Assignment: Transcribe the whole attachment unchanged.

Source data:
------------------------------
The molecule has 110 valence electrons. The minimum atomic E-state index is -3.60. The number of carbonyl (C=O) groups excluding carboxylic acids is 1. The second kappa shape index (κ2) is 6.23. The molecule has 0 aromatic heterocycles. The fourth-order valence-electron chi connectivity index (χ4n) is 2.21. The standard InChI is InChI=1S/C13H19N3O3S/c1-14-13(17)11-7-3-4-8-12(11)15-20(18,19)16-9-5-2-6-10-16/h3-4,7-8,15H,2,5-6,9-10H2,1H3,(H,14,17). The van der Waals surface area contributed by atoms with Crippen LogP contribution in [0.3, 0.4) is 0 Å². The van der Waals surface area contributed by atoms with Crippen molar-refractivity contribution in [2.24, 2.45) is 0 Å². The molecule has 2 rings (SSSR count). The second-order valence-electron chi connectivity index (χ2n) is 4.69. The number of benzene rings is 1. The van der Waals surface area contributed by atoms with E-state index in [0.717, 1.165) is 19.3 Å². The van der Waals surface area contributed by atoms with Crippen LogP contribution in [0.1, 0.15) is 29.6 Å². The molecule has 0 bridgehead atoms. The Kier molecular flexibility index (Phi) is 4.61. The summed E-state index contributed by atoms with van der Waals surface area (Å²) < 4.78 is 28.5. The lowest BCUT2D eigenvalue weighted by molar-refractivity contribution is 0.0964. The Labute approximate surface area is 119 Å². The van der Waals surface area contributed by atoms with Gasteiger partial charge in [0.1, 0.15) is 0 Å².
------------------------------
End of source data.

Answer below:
The molecule has 110 valence electrons. The minimum atomic E-state index is -3.60. The number of carbonyl (C=O) groups excluding carboxylic acids is 1. The second kappa shape index (κ2) is 6.23. The molecule has 0 aromatic heterocycles. The fourth-order valence-electron chi connectivity index (χ4n) is 2.21. The standard InChI is InChI=1S/C13H19N3O3S/c1-14-13(17)11-7-3-4-8-12(11)15-20(18,19)16-9-5-2-6-10-16/h3-4,7-8,15H,2,5-6,9-10H2,1H3,(H,14,17). The van der Waals surface area contributed by atoms with Crippen LogP contribution in [0.3, 0.4) is 0 Å². The van der Waals surface area contributed by atoms with Crippen molar-refractivity contribution in [2.24, 2.45) is 0 Å². The molecule has 2 rings (SSSR count). The second-order valence-electron chi connectivity index (χ2n) is 4.69. The number of benzene rings is 1. The van der Waals surface area contributed by atoms with E-state index in [0.717, 1.165) is 19.3 Å². The van der Waals surface area contributed by atoms with Crippen LogP contribution in [0.1, 0.15) is 29.6 Å². The molecule has 0 bridgehead atoms. The Kier molecular flexibility index (Phi) is 4.61. The summed E-state index contributed by atoms with van der Waals surface area (Å²) < 4.78 is 28.5. The lowest BCUT2D eigenvalue weighted by molar-refractivity contribution is 0.0964. The Labute approximate surface area is 119 Å². The van der Waals surface area contributed by atoms with Gasteiger partial charge in [0.1, 0.15) is 0 Å².